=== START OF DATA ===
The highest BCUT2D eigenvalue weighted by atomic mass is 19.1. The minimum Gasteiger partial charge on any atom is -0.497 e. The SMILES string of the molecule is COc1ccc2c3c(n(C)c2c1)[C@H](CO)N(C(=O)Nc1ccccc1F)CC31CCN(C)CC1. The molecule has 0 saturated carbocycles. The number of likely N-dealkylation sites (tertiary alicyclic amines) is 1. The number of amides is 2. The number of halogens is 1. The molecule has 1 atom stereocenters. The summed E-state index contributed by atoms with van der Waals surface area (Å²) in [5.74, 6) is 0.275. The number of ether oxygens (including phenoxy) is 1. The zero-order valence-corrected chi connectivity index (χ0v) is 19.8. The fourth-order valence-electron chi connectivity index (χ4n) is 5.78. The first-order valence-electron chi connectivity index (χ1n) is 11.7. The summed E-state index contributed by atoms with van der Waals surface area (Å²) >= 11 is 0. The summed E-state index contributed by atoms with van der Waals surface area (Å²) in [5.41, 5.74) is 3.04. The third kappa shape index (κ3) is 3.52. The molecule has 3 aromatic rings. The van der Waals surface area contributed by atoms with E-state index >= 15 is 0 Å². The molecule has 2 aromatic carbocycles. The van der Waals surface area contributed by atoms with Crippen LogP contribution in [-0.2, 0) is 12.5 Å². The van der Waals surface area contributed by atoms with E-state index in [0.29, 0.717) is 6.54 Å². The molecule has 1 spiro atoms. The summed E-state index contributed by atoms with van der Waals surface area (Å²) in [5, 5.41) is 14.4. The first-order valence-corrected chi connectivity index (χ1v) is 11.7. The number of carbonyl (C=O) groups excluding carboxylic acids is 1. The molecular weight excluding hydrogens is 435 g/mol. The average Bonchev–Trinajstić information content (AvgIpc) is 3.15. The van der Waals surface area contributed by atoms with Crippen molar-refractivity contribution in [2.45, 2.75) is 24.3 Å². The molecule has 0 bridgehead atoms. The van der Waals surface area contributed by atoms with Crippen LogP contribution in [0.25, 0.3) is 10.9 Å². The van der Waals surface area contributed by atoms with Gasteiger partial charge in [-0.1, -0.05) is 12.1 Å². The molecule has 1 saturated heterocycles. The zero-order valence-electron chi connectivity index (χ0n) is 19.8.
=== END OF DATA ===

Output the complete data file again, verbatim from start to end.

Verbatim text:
The highest BCUT2D eigenvalue weighted by atomic mass is 19.1. The minimum Gasteiger partial charge on any atom is -0.497 e. The SMILES string of the molecule is COc1ccc2c3c(n(C)c2c1)[C@H](CO)N(C(=O)Nc1ccccc1F)CC31CCN(C)CC1. The molecule has 0 saturated carbocycles. The number of likely N-dealkylation sites (tertiary alicyclic amines) is 1. The number of amides is 2. The number of halogens is 1. The molecule has 1 atom stereocenters. The summed E-state index contributed by atoms with van der Waals surface area (Å²) in [5.74, 6) is 0.275. The number of ether oxygens (including phenoxy) is 1. The zero-order valence-corrected chi connectivity index (χ0v) is 19.8. The fourth-order valence-electron chi connectivity index (χ4n) is 5.78. The first-order valence-electron chi connectivity index (χ1n) is 11.7. The summed E-state index contributed by atoms with van der Waals surface area (Å²) >= 11 is 0. The summed E-state index contributed by atoms with van der Waals surface area (Å²) in [5.41, 5.74) is 3.04. The third kappa shape index (κ3) is 3.52. The molecule has 3 aromatic rings. The van der Waals surface area contributed by atoms with E-state index >= 15 is 0 Å². The molecule has 2 aromatic carbocycles. The van der Waals surface area contributed by atoms with Crippen LogP contribution in [-0.2, 0) is 12.5 Å². The van der Waals surface area contributed by atoms with E-state index in [0.29, 0.717) is 6.54 Å². The molecule has 1 spiro atoms. The summed E-state index contributed by atoms with van der Waals surface area (Å²) in [5, 5.41) is 14.4. The first-order valence-corrected chi connectivity index (χ1v) is 11.7. The number of carbonyl (C=O) groups excluding carboxylic acids is 1. The molecular weight excluding hydrogens is 435 g/mol. The average Bonchev–Trinajstić information content (AvgIpc) is 3.15. The van der Waals surface area contributed by atoms with Crippen molar-refractivity contribution in [2.45, 2.75) is 24.3 Å². The molecule has 0 bridgehead atoms. The van der Waals surface area contributed by atoms with Crippen LogP contribution in [0.25, 0.3) is 10.9 Å². The van der Waals surface area contributed by atoms with Gasteiger partial charge in [-0.1, -0.05) is 12.1 Å². The molecule has 1 saturated heterocycles. The zero-order valence-electron chi connectivity index (χ0n) is 19.8.